State collegian. (State College, Pa.) 1904-1911, October 26, 1904, Image 4

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Published on Thursday of each week during the
college year in the interest of The Pennsylvania
State College.
W. B. HOKE, ’O5, Chief,
ALEX. HART, Jr., ’O5,
T. F. FOLTZ, ’O6,
$1.50 per year or $1 25 if paid within 30 days after
date of subscription.
Thursday Oct. 26, 1904.
The rules for various class rushes
published in the Collegian of
last weeK, seem to meet on the whole
with a favorable reception. The
greatest objection seems to be with
the rule in the Banquet rush, giving
the Sophs the victory if they cap
ture the President of the Freshman
class, the toastmaster, or two of the
speakers. This seems to us an emi
nently fair regulation. The Sophs
should be given a fair opportunity
to win and in the previous banquet
rushes this has not been so. It has
been urged that a Freshman presi
dent may not want to go. Well, it
is the duty of every Freshman to
attend his class banquet and if a
president should happen to be finan
cially embarrassed, the class will
find a means to take him along as
previous classes have done, especial
ly if the running of the rush depends
on his attendance.
It is manifestly impossible for the
Sophs to permit the entire Fresh
man class from attending and if they
succeed in getting one of the pre
scribed men they have done well.
At any rate it will make the rush
more interesting than it has in the
past to the upper classes.
That Game!
The score of the Navy-Dickinson
game last Saturday gives some idea
of what the team must do this
year. The team fully realizes that
in Annapolis and Dickinson it has
opponents worthy of the name. W.
& J. had a first class eleven but it
was not the equal of either of the
above named teams.
This means that the men who are
practicing hard every evening need
your very best support now as well
as later. Get out to the field and
systemize your cheering. Practice
is the only way to learn yells and
Dickinson is sure of victory.
Each week their slogan sounds,
“Remember!” It is yours to see
that they do remember it in a way
they cannot forget. They are going
to have a large crowd. You must
have a larger. Every student is due
at Williamsport on Saturday, No
vember 12, and should have the
worst of excesses if he is not there.
College Mass Meeting.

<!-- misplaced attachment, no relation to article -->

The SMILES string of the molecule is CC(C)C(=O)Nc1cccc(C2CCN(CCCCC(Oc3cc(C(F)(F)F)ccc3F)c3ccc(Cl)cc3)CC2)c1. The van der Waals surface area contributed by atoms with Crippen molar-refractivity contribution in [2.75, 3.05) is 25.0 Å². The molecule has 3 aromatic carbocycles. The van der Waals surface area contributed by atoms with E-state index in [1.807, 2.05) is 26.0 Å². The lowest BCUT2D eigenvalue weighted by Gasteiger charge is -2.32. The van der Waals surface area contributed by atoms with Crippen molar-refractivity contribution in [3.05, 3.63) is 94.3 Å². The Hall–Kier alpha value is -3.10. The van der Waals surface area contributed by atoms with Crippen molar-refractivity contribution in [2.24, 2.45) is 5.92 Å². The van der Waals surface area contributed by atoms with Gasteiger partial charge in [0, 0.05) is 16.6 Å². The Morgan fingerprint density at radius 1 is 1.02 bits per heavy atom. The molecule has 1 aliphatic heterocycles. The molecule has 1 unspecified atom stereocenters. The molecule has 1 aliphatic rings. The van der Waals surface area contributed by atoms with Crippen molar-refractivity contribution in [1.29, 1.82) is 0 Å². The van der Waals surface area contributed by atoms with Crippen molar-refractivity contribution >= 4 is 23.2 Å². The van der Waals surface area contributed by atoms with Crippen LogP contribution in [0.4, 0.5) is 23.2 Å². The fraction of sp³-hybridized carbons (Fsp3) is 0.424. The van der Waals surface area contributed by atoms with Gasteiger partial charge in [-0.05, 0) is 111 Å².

On Monday evening, October 23,
a mass meeting was held in the old
Chapel for the purpose of practising
songs and yells for the Williamsport
game. Capt. Forkum was present
and gave an account of the W. & J.
game at Pittsburg. Hamilton led the
cheering, and great enthusiasm was
shown. Indications point to the
largest crowd of State rooters ever
known at a game away from State
College, when State meets Dickin
son on Nov. 12. Every new man,
and every old man as well, should
make plans to go. It will be very
lonesome in State College that day.
Get into the game!
An Inspection Trip,
The Senior Agriculturists journey
ed to Bellefonte on Tuesday to in
spect a car load of horses that had
just arrived from the West. Prof.
Mairs had charge of the trip.
Jacob A. Riis.
No one in our time perhaps has
done more to better the social con
dition of our great cities than has
Jacob A. Riis. President Roosevelt
was so impressed with the value of
Mr. Riis’s work as a social reformer
that he has spoken of him as ‘ ‘the
most useful citizen in New York.”
Mr. Riis’s career as an American
is of peculiar interest. Something
over thirty years ago he landed in
New York, a poor young man seek
ing his fortune in the new world.
He wandered about the city for
many days in search for work, sleep
ing in police stations and wherever
else he could and suffering the se
verest privations of poverty and
homelessness. His first start was
made in newspaper work when he
became police reporter for the New
York Sun. His work brought him
into close touch with the awful so
cial conditions of the slum districts
and revealed to him the urgent need
for reform. It was thus his career
as a social reformer began. During
twenty-five years of newspaper work
he aimed at enlightening the people
of New York as to the real con
dition of the city tenement districts.
In all his writing and work his only
thought was the bettering of these
conditions. His plan for reform in
cluded the tearing down of crime
and disease breeding tenements and
the substitution of lighter, cleaner
homes for the poor, the construction
of parks and play grounds for the
children: the providing of ample
public school facilities and the es
tablishment of boys’ clubs and girls’
cooking and sewing schools. That
Mr. Riis has been able to see these
reforms begun and in many cases
accomplished bears witness to the
wisdom of his plans and the energy
and success of his execution.
Mr. Riis is perhaps best known to
the American public by his writings.
“How the Other Half Lives” came